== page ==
In the heart of Santa Barbara County’s vast agricultural landscape, pregnant farmworkers face myriad perinatal health risks. The urgency of ensuring equitable access to workplace accommodations and leave for these women resonates deeply within the community. Two organizations—The Center for WorkLife Law (WLL) and the Central Coast Alliance United for a Sustainable Economy (CAUSE)—stand at the forefront of efforts to confront this challenge as co-leads of the Dar a Luz project.
Pregnant and postpartum farmworkers encounter numerous occupational hazards, including pesticide exposure, heat, falls, and heavy lifting. These hazards often lead to poor birth outcomes and long-term health issues for both mother and child. A UC Berkeley study confirms the correlation between maternal exposure to pesticides and children’s cognitive development. The American College of Obstetricians and Gynecologists, the California Employment Development Department, and California’s Office of Environmental Health Hazard Assessment all recommend that clinicians evaluate pregnant farmworkers facing occupational hazards, and provide information on accommodations and perinatal disability leave. Still, pregnant and breastfeeding farmworkers confront difficulties in accessing leave and workplace accommodations.
Over the past two years, UC Santa Barbara (UCSB) and the UC Global Health Institute’s Center for Gender and Health Justice (CGHJ) have joined forces with Dar a Luz to harness the power of community-based participatory research (CBPR) to address this issue. A multidisciplinary team of faculty and students from UCSB, UCLA, and UCB work together on the project, with the impetus of a UCSB seminar on Health and Social Justice. Baljot Chahal, a former UCSB undergraduate who worked on this project, found “… meaning in the collaboration across multiple teams to protect new mothers and their babies from environmental and occupational hazards.”
For Melissa Smith, M.D., who leads the seminar and co-leads the associated CGHJ internship program with Stephanie Sumstine-Felice,“…it is a privilege to work in collaboration with community partners, channeling the resources of the university and student passion and expertise to promote health and social justice efforts in our region.” Students also participate through an independent study research seminar with the Center for Publicly Engaged Scholarship. Guided by health equity principles, students engage in a range of activities: producing resources for community-based Know Your Rights (KYR) training; conducting literature reviews for community-engaged research efforts. A recent KYR training was held for the Santa Barbara County Promotores Network (SBCPN), and staff from local organizations who work with farmworkers, all of whom learned about the perinatal health risks of pesticides, rights to perinatal disability leave and accommodations, and resources to assist pregnant farmworkers.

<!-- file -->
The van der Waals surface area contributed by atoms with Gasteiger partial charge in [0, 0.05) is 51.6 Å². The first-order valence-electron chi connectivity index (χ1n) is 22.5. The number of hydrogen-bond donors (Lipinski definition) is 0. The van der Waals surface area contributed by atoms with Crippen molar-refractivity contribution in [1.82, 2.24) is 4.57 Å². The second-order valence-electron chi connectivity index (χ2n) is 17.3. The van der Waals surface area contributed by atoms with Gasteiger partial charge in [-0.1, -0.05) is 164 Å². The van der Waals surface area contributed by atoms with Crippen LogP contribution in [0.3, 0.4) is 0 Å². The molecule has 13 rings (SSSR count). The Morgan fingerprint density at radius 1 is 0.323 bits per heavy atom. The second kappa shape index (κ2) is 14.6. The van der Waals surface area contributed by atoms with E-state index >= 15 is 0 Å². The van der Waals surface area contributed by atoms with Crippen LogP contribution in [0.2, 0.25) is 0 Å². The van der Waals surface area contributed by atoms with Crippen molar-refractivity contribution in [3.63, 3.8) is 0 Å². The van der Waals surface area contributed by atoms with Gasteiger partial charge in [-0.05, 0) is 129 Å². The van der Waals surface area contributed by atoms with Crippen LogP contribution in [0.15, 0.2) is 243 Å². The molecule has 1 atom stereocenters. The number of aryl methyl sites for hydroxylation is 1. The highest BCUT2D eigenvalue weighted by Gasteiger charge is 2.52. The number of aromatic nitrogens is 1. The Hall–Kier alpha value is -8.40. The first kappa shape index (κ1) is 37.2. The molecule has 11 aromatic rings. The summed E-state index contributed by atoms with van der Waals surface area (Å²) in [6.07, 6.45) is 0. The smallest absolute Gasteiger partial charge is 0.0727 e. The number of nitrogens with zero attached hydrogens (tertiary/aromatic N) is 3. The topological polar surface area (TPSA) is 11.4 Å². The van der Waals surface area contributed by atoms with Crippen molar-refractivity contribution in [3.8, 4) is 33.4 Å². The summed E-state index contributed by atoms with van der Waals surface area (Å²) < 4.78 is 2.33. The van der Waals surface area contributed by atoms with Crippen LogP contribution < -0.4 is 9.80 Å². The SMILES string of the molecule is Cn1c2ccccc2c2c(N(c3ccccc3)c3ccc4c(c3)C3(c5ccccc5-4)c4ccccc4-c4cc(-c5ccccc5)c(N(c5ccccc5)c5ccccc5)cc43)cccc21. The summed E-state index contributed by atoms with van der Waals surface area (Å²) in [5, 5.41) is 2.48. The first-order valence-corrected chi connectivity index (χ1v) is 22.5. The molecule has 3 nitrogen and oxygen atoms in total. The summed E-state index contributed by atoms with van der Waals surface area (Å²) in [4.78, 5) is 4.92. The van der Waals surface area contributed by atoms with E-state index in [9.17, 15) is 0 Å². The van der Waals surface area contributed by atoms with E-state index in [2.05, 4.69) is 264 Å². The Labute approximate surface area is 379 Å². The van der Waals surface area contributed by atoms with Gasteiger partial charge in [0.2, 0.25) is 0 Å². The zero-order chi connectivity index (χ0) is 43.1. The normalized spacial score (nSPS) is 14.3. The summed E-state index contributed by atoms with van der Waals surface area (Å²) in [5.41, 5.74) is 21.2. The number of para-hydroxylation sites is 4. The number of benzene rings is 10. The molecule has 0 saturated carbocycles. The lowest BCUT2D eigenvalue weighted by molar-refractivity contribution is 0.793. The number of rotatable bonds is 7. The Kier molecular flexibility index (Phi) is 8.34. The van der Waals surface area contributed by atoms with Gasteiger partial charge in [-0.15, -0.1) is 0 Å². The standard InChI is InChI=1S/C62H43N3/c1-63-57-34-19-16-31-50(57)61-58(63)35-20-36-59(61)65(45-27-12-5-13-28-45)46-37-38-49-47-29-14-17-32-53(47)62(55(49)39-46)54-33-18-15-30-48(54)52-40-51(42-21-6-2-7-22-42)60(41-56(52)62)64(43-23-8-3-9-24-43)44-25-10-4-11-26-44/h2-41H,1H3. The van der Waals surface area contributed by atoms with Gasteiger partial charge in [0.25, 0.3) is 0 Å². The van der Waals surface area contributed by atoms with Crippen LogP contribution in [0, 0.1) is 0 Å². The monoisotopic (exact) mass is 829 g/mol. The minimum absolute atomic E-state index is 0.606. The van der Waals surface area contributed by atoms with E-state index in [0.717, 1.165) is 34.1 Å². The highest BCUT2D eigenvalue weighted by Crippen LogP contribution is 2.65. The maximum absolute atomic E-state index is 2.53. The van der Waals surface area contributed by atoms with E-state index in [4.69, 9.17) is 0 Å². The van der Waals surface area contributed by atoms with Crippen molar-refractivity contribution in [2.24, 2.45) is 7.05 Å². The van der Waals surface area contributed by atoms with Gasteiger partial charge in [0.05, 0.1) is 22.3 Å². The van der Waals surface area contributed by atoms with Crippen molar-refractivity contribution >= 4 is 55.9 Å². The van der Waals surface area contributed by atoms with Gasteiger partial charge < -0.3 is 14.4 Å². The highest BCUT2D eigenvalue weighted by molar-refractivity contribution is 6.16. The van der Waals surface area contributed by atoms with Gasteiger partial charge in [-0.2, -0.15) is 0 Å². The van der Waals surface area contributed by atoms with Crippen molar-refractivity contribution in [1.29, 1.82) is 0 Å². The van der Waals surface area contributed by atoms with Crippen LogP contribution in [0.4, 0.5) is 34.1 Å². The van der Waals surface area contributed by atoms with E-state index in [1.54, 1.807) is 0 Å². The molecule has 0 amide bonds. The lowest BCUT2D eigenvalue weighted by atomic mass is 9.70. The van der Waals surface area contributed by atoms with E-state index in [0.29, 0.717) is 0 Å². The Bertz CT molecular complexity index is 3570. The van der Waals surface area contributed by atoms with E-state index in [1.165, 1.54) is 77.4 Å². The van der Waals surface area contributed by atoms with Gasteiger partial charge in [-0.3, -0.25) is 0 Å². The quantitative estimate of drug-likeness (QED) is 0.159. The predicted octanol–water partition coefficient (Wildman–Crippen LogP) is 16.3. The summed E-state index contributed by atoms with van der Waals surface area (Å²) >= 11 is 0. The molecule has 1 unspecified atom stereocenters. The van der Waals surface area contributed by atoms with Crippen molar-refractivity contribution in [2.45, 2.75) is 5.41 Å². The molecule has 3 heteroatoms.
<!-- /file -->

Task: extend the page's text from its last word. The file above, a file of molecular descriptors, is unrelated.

The training was a collaborative effort among the Dar a Luz co-leads from WorkLife Law and CAUSE, the Santa Barbara County Promotores Network (part of Children and Family Resource Services), the UCGHI Center for Gender and Health Justice, and the Santa Barbara County Public Health Department.
Students participating in these seminars supported the KYR training in many ways. Kimberly Brouard said this about the experience:
"…[it] really showed me the power and impact that a community-led outreach program can have. To see the process from hearing the needs of the promotores, to gathering resources and connections that we are privileged to have from the university, to actually seeing the training in action and their impact was truly a beautiful experience."
Daniella Lee, another student, said: “...I observed the remarkable effectiveness and power in collaborating with key community stakeholders.”
Following the training, SBCPN Promotores participated in over 1,000 community outreach activities; and a UC student team carried out an evaluation of the impact and rationale for replication elsewhere. The evaluation found that female farmworkers experience a range of serious workplace safety risks that can impact their perinatal health and that they rarely receive information from doctors about those risks. These women want more support from doctors and clinics to access paid and unpaid leave during the perinatal period, and more information on their rights to perinatal workplace accommodations. Further, the report found that farmworkers experience multiple forms of discrimination in the health system, and face work-place retaliation when they seek remedies. Amelia Reese Masterson, a doctoral student at UCLA Fielding School of Public Health, led the evaluation team: